One of the lines that really resonated with me from this reading was “ Where the attitude variables were concerned, on average, respondents tended not to trust the water authority or technology to solve stormwater pollution; felt that paying additional sums of money to fix the problem was more unfair than fair; and were pro-environmentally disposed.” (Jorgensen & Stedman, 2011) 

This idea really reminded me of Edward Abbey and the Monkey Wrench Gang. It seems like the more you believe in the Earth and the systems that work within it, the less likely we see hope coming from people being able to organise support or care for the Earth.

Maybe it was just a one off thing, but really got me thinking this week.

Jorgensen, B. S., & Stedman, R. C. (2011). Measuring the spatial component of sense of place: a methodology for research on the spatial dynamics of psychological experiences of places. Environment & Planning B: Planning & Design38(5), 795–81

Using New Media for place development

For my new media course, I still want to explore this idea of place and place making. I recently found this article, “A gateway to the global city: Mobile place-making practices by expats”

The major themes that seems to be prevalent in the literature like places matter, but people might matter more seem to prevail in this article. One of the things that really struck me while reading this was how we can almost be part of a place. When studying expats (like my interest in international teachers) I focused on people staying in the expat community not really having a sense of place. This article suggests they have a sense of place, although it may be slightly different.

Many of the expats in this article desired to have a more international experience, so while living in a place is important, knowing the people in that place wasn’t as important. They can be a part of the international community living in Paris, not really know any Parisians, and still (maybe) have a developed senes of place.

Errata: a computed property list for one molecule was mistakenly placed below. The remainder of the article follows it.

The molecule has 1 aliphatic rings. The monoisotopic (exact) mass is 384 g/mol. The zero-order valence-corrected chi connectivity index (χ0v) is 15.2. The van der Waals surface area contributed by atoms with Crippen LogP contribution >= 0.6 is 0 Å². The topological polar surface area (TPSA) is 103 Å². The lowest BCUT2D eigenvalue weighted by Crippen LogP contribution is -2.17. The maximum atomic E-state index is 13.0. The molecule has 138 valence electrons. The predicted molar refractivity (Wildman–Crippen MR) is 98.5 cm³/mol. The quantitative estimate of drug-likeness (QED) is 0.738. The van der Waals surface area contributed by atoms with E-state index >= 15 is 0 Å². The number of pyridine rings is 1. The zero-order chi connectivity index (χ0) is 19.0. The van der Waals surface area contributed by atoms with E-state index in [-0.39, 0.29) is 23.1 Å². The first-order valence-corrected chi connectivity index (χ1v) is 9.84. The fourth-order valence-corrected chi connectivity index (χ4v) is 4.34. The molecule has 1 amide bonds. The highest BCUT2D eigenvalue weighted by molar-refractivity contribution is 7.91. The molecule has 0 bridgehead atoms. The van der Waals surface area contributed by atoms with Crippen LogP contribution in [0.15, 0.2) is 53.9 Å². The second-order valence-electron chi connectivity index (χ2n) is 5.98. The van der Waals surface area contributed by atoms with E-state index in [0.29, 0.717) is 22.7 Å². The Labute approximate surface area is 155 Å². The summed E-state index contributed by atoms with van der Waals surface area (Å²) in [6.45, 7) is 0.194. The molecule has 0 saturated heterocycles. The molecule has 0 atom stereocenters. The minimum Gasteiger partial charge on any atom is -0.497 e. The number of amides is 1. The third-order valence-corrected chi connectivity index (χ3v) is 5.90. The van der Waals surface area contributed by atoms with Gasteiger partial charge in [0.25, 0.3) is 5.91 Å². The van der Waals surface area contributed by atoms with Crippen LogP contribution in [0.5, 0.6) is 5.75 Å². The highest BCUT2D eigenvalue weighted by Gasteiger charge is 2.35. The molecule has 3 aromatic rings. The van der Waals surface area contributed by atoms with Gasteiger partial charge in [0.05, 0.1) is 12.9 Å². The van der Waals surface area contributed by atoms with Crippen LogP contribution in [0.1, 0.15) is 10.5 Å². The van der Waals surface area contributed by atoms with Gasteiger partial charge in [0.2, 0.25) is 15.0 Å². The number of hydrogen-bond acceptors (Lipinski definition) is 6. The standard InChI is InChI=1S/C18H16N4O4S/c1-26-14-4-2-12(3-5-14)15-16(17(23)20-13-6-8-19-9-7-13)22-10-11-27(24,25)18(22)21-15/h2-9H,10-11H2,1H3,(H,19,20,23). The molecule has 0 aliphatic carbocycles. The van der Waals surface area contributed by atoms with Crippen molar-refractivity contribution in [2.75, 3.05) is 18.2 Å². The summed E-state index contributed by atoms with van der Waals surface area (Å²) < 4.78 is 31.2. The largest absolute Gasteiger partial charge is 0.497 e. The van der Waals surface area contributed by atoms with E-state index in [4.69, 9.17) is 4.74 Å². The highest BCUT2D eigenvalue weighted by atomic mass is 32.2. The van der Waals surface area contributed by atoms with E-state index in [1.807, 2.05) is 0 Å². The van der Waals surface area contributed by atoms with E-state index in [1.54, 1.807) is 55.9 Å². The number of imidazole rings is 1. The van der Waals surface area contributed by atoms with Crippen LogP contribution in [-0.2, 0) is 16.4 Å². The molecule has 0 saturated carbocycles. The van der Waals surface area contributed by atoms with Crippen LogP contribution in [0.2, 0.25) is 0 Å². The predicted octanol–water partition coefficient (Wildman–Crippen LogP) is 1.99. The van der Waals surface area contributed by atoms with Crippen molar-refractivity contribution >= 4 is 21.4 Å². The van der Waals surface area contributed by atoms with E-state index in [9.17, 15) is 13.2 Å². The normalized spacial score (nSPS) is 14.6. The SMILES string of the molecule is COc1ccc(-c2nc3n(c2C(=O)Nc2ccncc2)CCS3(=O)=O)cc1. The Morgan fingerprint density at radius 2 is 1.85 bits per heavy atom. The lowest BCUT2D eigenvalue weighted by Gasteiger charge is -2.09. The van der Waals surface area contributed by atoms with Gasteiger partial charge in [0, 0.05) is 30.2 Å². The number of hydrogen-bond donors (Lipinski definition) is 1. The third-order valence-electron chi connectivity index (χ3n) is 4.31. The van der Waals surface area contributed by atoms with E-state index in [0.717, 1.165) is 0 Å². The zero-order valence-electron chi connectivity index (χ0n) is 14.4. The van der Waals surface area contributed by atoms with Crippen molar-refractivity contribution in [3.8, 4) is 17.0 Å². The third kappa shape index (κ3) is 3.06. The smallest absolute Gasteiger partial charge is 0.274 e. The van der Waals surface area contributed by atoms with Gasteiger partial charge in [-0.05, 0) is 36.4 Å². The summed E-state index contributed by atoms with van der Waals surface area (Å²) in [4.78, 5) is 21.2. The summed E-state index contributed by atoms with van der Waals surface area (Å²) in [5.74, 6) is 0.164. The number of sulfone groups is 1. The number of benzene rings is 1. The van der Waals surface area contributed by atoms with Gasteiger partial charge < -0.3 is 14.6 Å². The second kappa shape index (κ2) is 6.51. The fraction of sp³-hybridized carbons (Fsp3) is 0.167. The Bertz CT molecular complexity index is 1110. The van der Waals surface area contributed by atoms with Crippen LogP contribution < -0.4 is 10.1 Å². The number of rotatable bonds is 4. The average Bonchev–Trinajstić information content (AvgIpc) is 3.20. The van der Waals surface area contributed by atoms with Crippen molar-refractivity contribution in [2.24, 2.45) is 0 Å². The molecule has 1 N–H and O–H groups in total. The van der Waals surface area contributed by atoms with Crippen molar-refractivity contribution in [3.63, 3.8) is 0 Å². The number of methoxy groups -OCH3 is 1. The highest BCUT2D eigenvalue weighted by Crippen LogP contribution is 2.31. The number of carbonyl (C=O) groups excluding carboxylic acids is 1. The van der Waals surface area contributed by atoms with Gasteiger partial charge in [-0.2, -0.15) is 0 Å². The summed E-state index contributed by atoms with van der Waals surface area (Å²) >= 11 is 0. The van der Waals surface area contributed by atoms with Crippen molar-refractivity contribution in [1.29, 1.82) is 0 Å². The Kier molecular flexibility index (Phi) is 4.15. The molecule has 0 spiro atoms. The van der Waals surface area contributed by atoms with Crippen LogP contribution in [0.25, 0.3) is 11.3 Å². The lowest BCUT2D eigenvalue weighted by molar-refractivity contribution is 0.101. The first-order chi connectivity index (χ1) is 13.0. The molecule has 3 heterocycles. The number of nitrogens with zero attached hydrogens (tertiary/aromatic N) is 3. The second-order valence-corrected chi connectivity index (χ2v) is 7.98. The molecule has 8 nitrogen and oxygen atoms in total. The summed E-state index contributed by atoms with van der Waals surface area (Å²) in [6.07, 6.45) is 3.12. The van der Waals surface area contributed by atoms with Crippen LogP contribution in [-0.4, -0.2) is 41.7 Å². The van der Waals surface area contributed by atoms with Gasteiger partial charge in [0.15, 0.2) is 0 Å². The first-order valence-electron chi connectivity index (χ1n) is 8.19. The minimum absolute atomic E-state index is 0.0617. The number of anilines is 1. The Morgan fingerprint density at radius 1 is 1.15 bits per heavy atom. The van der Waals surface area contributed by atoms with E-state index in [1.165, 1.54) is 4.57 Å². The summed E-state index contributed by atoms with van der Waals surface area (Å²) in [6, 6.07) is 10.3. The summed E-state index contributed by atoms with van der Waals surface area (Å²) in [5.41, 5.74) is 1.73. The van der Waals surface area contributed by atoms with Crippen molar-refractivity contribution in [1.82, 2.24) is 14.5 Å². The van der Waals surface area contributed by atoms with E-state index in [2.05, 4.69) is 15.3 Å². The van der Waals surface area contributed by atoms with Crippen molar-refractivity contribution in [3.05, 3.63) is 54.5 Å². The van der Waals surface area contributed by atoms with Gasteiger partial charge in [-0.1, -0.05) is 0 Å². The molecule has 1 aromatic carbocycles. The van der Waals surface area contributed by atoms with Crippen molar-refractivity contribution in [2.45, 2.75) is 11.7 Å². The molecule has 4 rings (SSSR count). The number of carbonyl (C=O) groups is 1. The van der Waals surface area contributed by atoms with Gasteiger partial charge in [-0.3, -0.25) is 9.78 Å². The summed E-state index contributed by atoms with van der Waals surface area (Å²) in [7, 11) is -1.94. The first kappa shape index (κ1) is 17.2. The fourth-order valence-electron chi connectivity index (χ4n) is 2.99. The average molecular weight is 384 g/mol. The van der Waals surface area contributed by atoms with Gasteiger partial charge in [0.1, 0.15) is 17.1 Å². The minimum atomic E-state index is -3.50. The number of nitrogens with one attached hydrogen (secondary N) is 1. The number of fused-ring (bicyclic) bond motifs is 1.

It will be interesting to see how these ideas progress and change along with my thinking. While it may not be the most engaging article for my research, I never thought about how participation in an online community, can bring me closer to understanding the international scene in a city, which will help me develop a sense of place (even if it’s not the “genus loci” sense of place).

Polson, E. (2015). A gateway to the global city: Mobile place-making practices by expats. new media & society, 17(4), 629-645.

Sense of Place in Australian Environmental Education Research: Distinctive, Missing or Displaced?

I’m trying to re-read articles and come up with some points so I have a better understanding of what I’m researching. I have more comprehensive notes, I just want to see how my thinking changes.

Some of the ideas from this article have jumped out at me differently than previous readings. “emplacement is not something people choose – it is, ontologically speaking, a condition of human being” (Trigger, 2008, p.301, in Stevenson, 2011).

As an expat. I’m not sure this is entirely true. While my birthplace was not chosen, I’ve been lucky enough to have the experience (at times) to choose my place. Stevenson (I think) argues more on my side, that we have a choice but mostly that choice is how we build our identity around our sense of place. Since a sense of place can be somewhat (depending on who we read) socially constructed, I wonder how this fits together.

I do agree, so far anyway, that we can’t really exist without place, we need to form some sort of relationship, regardless of how fleeting it might be, with the space we occupy. Regardless of where we are, this article suggests that place has some role to play on self identity.

As an expat, I also wonder about Gruenewald’s idea of globalisation as placelessness. This is a line I think I want to get more into as I wonder about the idea of displacement as being disempowering, which leads us do almost lack an identity?

These are my thoughts from relooking over this paper, hopefully I can be a little more disciplined and write more in the coming months.

Stevenson, R. B. (2011). Sense of Place in Australian Environmental Education Research: Distinctive, Missing or Displaced? Australian Journal Of Environmental Education,, 27(1), 46-55.